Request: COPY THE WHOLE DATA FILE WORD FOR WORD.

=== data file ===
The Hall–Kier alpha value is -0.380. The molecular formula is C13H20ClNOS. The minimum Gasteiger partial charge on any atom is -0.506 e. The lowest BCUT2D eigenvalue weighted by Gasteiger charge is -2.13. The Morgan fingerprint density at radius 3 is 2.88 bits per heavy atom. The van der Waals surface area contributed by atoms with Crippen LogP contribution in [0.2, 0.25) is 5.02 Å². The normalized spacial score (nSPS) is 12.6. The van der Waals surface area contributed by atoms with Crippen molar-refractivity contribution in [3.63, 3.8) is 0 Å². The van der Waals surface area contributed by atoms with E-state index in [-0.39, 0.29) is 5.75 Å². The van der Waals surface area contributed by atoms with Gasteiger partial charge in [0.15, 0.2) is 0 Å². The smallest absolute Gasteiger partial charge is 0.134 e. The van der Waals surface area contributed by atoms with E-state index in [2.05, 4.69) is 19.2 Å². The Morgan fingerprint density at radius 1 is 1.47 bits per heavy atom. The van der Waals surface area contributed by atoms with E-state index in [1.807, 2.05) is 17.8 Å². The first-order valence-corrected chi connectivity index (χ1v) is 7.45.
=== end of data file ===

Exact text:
The Hall–Kier alpha value is -0.380. The molecular formula is C13H20ClNOS. The minimum Gasteiger partial charge on any atom is -0.506 e. The lowest BCUT2D eigenvalue weighted by Gasteiger charge is -2.13. The Morgan fingerprint density at radius 3 is 2.88 bits per heavy atom. The van der Waals surface area contributed by atoms with Crippen LogP contribution in [0.2, 0.25) is 5.02 Å². The normalized spacial score (nSPS) is 12.6. The van der Waals surface area contributed by atoms with Crippen molar-refractivity contribution in [3.63, 3.8) is 0 Å². The van der Waals surface area contributed by atoms with E-state index in [-0.39, 0.29) is 5.75 Å². The van der Waals surface area contributed by atoms with Gasteiger partial charge in [0.15, 0.2) is 0 Å². The smallest absolute Gasteiger partial charge is 0.134 e. The van der Waals surface area contributed by atoms with E-state index in [2.05, 4.69) is 19.2 Å². The Morgan fingerprint density at radius 1 is 1.47 bits per heavy atom. The van der Waals surface area contributed by atoms with E-state index in [1.807, 2.05) is 17.8 Å². The first-order valence-corrected chi connectivity index (χ1v) is 7.45.